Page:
Virginia Attorney General Ken Cuccinelli said this marriage law has been in place in the commonwealth, and across the country, for decades.
It says if you get your marriage license in Virginia, you must get married in Virginia.
Brian Gottstein, spokesperson for the attorney general, said the measure has been in place at least since the 1950s.
"It's not a new requirement," he said. "In fact, if you look at the Virginia Department of Health website, it states under marriage requirements that a marriage license issued in Virginia is for marriages to be performed in Virginia only."
Most other states have a similar law on their books, but Gottstein said the commonwealth has created an exception for Virginians wishing to get married elsewhere.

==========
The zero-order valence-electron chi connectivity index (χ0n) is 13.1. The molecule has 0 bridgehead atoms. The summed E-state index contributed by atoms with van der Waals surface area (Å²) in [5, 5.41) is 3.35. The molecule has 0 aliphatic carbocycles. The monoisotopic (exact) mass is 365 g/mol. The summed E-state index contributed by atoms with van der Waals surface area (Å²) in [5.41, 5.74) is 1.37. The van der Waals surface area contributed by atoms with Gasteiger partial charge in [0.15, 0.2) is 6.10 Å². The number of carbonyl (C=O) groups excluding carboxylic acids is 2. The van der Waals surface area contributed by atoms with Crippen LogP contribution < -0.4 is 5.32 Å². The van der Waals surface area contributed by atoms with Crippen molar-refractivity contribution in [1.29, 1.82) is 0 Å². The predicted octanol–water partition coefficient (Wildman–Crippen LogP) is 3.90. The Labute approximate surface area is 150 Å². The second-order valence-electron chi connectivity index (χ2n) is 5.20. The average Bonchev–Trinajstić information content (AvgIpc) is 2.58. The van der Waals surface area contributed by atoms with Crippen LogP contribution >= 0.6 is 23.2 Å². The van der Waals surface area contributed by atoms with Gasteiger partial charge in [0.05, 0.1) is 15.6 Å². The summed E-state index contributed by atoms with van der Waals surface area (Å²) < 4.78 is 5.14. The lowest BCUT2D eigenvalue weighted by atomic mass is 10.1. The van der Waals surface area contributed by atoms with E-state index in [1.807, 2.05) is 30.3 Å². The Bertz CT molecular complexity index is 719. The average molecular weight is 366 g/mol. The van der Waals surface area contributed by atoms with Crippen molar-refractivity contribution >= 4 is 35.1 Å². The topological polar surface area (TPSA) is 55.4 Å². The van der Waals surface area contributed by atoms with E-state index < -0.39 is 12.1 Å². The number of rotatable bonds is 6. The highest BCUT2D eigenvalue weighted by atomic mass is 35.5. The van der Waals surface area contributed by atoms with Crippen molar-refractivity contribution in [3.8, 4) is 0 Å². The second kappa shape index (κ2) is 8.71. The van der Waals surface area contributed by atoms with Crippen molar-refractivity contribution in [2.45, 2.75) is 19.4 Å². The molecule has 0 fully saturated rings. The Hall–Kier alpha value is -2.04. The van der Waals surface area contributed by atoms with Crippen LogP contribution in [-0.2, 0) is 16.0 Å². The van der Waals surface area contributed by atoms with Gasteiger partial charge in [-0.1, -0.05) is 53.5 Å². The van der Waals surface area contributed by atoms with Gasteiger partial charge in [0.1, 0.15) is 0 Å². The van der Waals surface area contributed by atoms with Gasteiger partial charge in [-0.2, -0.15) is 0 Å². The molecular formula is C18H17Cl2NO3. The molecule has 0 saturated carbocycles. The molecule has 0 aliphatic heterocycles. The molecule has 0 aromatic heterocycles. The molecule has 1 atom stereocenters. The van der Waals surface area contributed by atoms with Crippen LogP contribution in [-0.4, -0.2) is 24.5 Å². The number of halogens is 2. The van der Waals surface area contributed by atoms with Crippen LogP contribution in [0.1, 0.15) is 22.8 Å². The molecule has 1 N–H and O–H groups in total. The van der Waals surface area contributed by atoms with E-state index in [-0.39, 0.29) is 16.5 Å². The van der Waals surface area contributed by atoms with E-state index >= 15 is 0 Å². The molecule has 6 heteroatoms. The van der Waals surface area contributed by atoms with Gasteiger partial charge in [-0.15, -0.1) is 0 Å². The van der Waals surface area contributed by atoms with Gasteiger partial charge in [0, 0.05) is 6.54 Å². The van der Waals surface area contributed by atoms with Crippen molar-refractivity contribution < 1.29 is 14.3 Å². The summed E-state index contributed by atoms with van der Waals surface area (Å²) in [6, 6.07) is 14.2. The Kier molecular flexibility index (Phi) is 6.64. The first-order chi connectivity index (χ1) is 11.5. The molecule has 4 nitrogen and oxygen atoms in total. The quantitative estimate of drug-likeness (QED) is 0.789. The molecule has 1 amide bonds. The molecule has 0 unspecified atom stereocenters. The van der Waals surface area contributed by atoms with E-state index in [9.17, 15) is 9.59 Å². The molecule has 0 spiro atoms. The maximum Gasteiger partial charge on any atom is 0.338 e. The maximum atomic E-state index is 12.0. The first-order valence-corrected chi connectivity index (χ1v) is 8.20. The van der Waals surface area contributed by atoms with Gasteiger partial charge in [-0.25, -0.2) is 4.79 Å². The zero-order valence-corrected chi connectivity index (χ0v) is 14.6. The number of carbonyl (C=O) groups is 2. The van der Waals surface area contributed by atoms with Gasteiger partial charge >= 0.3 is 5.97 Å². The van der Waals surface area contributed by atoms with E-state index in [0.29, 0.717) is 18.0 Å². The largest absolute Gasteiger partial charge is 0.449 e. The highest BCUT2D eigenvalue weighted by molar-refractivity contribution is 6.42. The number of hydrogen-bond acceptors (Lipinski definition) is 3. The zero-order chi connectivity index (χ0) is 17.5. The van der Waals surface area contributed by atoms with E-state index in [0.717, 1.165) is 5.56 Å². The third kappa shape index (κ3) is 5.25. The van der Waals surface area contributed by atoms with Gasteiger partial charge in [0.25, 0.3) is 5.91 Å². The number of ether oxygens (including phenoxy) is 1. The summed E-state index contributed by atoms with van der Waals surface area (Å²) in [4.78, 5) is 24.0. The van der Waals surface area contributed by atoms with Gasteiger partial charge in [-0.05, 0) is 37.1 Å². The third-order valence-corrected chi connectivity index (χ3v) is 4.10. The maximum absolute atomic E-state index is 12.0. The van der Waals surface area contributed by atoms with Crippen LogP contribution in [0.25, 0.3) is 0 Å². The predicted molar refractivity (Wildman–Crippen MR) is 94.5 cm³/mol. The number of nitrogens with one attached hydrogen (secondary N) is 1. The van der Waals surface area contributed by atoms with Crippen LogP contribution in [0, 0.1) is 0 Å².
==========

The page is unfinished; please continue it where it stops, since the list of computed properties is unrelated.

"Let's say you get your marriage license here, you're a resident of Virginia, but you want to go to the beach in North Carolina to get married," Gottstein said. "Well, you can have a ceremony down there as long as you have a brief, legal ceremony here, to solemnize the marriage here in Virginia."
Gottstein emphasized that marriages licensed and performed outside of Virginia will indeed be recognized in Virginia.
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